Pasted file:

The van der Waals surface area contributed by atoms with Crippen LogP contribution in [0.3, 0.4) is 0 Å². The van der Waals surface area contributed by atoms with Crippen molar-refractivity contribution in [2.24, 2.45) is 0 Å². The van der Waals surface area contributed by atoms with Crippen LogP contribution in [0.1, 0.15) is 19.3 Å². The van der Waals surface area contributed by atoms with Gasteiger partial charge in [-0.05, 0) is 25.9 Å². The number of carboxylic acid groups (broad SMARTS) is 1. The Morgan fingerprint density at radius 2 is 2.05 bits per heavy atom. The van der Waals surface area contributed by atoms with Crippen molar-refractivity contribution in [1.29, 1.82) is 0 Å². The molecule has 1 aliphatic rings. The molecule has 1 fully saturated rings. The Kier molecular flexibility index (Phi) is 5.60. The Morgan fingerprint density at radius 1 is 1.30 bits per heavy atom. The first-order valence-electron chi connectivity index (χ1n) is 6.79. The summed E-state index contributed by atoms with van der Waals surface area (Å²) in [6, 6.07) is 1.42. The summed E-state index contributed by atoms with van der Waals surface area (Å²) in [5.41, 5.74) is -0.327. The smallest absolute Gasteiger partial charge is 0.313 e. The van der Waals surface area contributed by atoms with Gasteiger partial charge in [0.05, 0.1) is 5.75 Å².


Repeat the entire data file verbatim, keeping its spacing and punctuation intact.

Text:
The van der Waals surface area contributed by atoms with Crippen LogP contribution in [0.3, 0.4) is 0 Å². The van der Waals surface area contributed by atoms with Crippen molar-refractivity contribution in [2.24, 2.45) is 0 Å². The van der Waals surface area contributed by atoms with Crippen LogP contribution in [0.1, 0.15) is 19.3 Å². The van der Waals surface area contributed by atoms with Gasteiger partial charge in [-0.05, 0) is 25.9 Å². The number of carboxylic acid groups (broad SMARTS) is 1. The Morgan fingerprint density at radius 2 is 2.05 bits per heavy atom. The van der Waals surface area contributed by atoms with Crippen molar-refractivity contribution in [1.29, 1.82) is 0 Å². The molecule has 1 aliphatic rings. The molecule has 1 fully saturated rings. The Kier molecular flexibility index (Phi) is 5.60. The Morgan fingerprint density at radius 1 is 1.30 bits per heavy atom. The first-order valence-electron chi connectivity index (χ1n) is 6.79. The summed E-state index contributed by atoms with van der Waals surface area (Å²) in [6, 6.07) is 1.42. The summed E-state index contributed by atoms with van der Waals surface area (Å²) in [5.41, 5.74) is -0.327. The smallest absolute Gasteiger partial charge is 0.313 e. The van der Waals surface area contributed by atoms with Gasteiger partial charge in [0.05, 0.1) is 5.75 Å².